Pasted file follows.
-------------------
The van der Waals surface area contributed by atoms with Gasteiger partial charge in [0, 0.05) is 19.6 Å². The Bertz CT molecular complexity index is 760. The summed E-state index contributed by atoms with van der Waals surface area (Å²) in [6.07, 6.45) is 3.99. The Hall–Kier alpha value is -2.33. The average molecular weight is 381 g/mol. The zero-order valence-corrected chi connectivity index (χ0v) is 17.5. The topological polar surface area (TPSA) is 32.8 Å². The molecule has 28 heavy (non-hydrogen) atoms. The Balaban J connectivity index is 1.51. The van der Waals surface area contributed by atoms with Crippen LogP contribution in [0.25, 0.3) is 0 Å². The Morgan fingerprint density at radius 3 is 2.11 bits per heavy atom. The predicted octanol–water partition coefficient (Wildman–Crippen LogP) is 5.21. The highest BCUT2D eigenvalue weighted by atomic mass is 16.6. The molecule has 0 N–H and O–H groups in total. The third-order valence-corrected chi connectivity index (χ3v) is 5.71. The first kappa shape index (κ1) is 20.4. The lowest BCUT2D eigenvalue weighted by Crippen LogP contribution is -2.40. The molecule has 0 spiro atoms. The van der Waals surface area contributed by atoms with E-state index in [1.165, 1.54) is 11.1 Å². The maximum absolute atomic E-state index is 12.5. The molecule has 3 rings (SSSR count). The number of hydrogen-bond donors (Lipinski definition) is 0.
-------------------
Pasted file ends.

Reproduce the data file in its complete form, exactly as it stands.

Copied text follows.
The van der Waals surface area contributed by atoms with Gasteiger partial charge in [0, 0.05) is 19.6 Å². The Bertz CT molecular complexity index is 760. The summed E-state index contributed by atoms with van der Waals surface area (Å²) in [6.07, 6.45) is 3.99. The Hall–Kier alpha value is -2.33. The average molecular weight is 381 g/mol. The zero-order valence-corrected chi connectivity index (χ0v) is 17.5. The topological polar surface area (TPSA) is 32.8 Å². The molecule has 28 heavy (non-hydrogen) atoms. The Balaban J connectivity index is 1.51. The van der Waals surface area contributed by atoms with Crippen LogP contribution in [0.25, 0.3) is 0 Å². The Morgan fingerprint density at radius 3 is 2.11 bits per heavy atom. The predicted octanol–water partition coefficient (Wildman–Crippen LogP) is 5.21. The highest BCUT2D eigenvalue weighted by atomic mass is 16.6. The molecule has 0 N–H and O–H groups in total. The third-order valence-corrected chi connectivity index (χ3v) is 5.71. The first kappa shape index (κ1) is 20.4. The lowest BCUT2D eigenvalue weighted by Crippen LogP contribution is -2.40. The molecule has 0 spiro atoms. The van der Waals surface area contributed by atoms with E-state index in [1.165, 1.54) is 11.1 Å². The maximum absolute atomic E-state index is 12.5. The molecule has 3 rings (SSSR count). The number of hydrogen-bond donors (Lipinski definition) is 0.